Osceola was another visitor to Charleston. The Seminole chieftain, betrayed by white flags and white man’s honor and brought to prison in Fort Moultrie, died there after a month’s internment, dreaming of tannic-stained creeks flowing through mangrove, flowing north from Florida, through the salt-rusted bars, bringing the heat of council fires, the cries of betrayed warriors, and the shiver of a man returning to the serenity of cypress and safety of otters. Osceola’s bones rested in a grave on Sullivan’s Island until they were stolen in the spring of my sophomore year. I remember hoping that the thief was a full-blooded Seminole who knew where the greatest of his tribe should be put to rest. Shortly after the theft of Osceola’s remains, I found myself in H. R. Rabun’s bar on King Street, surrounded by a group of cadets from R Company, toasting the escape of the chief. In the midst of this, I indulged myself with a vision. I saw myself cutting through the bars of Osceola’s cell, and together we made it back to the swamps, the Indian teaching me the ways of the forest as we traveled southward, giddy with the star-blaze of freedom. My God, it was a beautiful thing to see the Everglades through the eyes of Osceola. But in this vision I had one regret: I would have liked first to have shown him Charleston through my eyes, through the eyes of Will McLean. I, too, had my Charleston cell, and I, too, would have some bones to show him.

Though I will always be a visitor to Charleston, I will always remain one with a passionate belief that it is the most beautiful city in America and that to walk the old section of the city at night is to step into the bloodstream of a history extravagantly lived by a people born to a fierce and unshakable advocacy of their past. To walk in the spire-proud shade of Church Street is to experience the chronicle of a mythology that is particular to this city and this city alone, a trinitarian mythology with equal parts of the sublime, the mysterious, and the grotesque. But there is nothing to warn you of Charleston’s refined cruelty. That knowledge must be earned. No gargoyles hang from the sides of St. Philip’s or St. Michael’s. No messages are in the iron scrollwork of its gates to warn visitors like Poe, Osceola, me, and you.

The city of Charleston burns like a flame of purest memory. It is a city distorted by its own self-worship. I do not believe there is another city like it on earth, nor do I believe there is another college like the Institute. Nor can I imagine the Institute in any other city. The school has adopted many of the odd, quirky mannerisms of Charleston itself, an osmotic, subterranean effect, and each has shaped the other, magnified the other’s flaws, reinforced the other’s strengths. If the Institute existed in San Francisco, Chicago, Dallas, or Phoenix, it would be a vastly different school, and I would be a vastly different man. The city, river-girt, has a tyrannical need for order and symmetry. It is not a city of outlaws, not a landscape for renegades. There is no ambiance of hazard here, but something so tightly repressed, so rigidly ordered, so consecrated to the adoration of restraint that you sometimes want to scream out for excess, for a single knee bent toward bad taste, for the cleansing roar of pandemonium to establish a foothold somewhere in the city. But, of course, the charm of the city lies in this adherence to a severity of form. Entering Charleston is like walking through the brilliant carbon forest of a diamond with the light dazzling you in a thousand ways, an assault of light and shadow caused by light. The sun and the city have struck up an irreversible alliance. The city turns inward upon itself, faces away from visitors, alluringly contained in its own mystery. The city has a smell, a fecund musk of aristocracy, with the wine and the history of the lowcountry aging beneath the verandahs, the sweetly decadent odors of lost causes. Around you, in late August, beauty is reduced at last to beauty at the confluence of two rivers. But I know what the late August smell of the city is; I know it well. It is the awful fear of boys entering the Institute to begin their plebe year. That is what I smell when I cross the Ashley River on my return to Charleston.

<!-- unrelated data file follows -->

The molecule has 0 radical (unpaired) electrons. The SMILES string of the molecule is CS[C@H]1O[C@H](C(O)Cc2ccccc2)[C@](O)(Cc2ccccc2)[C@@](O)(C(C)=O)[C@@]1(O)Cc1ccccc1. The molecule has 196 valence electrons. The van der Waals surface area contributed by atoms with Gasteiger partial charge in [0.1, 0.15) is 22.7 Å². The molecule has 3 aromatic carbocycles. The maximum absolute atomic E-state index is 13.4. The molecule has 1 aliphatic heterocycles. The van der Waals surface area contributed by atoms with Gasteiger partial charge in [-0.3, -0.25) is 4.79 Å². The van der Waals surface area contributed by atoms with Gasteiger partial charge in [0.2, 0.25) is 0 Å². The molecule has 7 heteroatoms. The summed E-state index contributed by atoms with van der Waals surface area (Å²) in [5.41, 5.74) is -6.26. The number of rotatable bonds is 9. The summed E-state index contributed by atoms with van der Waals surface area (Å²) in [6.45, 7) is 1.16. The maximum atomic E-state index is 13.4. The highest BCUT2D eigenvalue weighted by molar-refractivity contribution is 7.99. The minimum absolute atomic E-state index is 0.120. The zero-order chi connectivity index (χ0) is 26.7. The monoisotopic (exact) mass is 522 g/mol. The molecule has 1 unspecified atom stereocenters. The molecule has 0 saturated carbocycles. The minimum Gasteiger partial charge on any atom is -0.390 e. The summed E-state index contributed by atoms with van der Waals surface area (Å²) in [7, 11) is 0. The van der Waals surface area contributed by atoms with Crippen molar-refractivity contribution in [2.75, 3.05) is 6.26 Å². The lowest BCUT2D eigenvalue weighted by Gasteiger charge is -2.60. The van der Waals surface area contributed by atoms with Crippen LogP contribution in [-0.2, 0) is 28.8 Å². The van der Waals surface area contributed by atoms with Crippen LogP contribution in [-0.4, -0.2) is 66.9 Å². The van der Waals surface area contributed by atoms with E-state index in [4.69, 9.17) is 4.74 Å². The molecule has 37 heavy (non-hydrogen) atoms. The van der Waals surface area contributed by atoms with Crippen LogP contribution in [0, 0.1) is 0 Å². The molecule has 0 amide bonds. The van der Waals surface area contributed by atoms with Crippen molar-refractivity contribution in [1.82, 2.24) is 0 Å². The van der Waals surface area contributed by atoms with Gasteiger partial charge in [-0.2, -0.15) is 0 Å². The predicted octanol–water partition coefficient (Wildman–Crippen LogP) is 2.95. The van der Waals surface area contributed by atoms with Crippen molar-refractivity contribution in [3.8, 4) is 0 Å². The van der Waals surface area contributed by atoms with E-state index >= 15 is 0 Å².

define myself in this way: I am the son of Thomas Patrick McLean of Savannah, Georgia, a volatile, brawling man who attended Benedictine High School and Carolina Military Institute, and as a Marine captain won a Navy Cross for his valor under fire during the invasion of Iwo Jima. He returned to Savannah as a wounded hero in 1944, went to work for Belk’s department store, and married a girl from Dahlonega, Georgia, who worked in the perfume department after a brief stint in notions. I liked neither the Corps nor Belk’s nor my father, but grew up worshiping the black-haired woman from the perfume department. My mother blamed my father’s temper on Iwo Jima, but I entertained the heretical thought that he was a son of a bitch long before the Japanese invaded Pearl Harbor. When he was dying of cancer, he made me promise to attend and graduate from Carolina Military Institute, and through tears, I promised. He told me to stop crying and act like a man and I did. Then he made me promise I would be a pilot when I entered the service, that he didn’t want any son of his getting killed on some godforsaken beach like Iwo Jima, especially a son he loved as much as he did me. Eight hours after he told me he loved me for the first time, he died of melanoma and left me a prisoner of his memory. At age fourteen, I was the man of the house.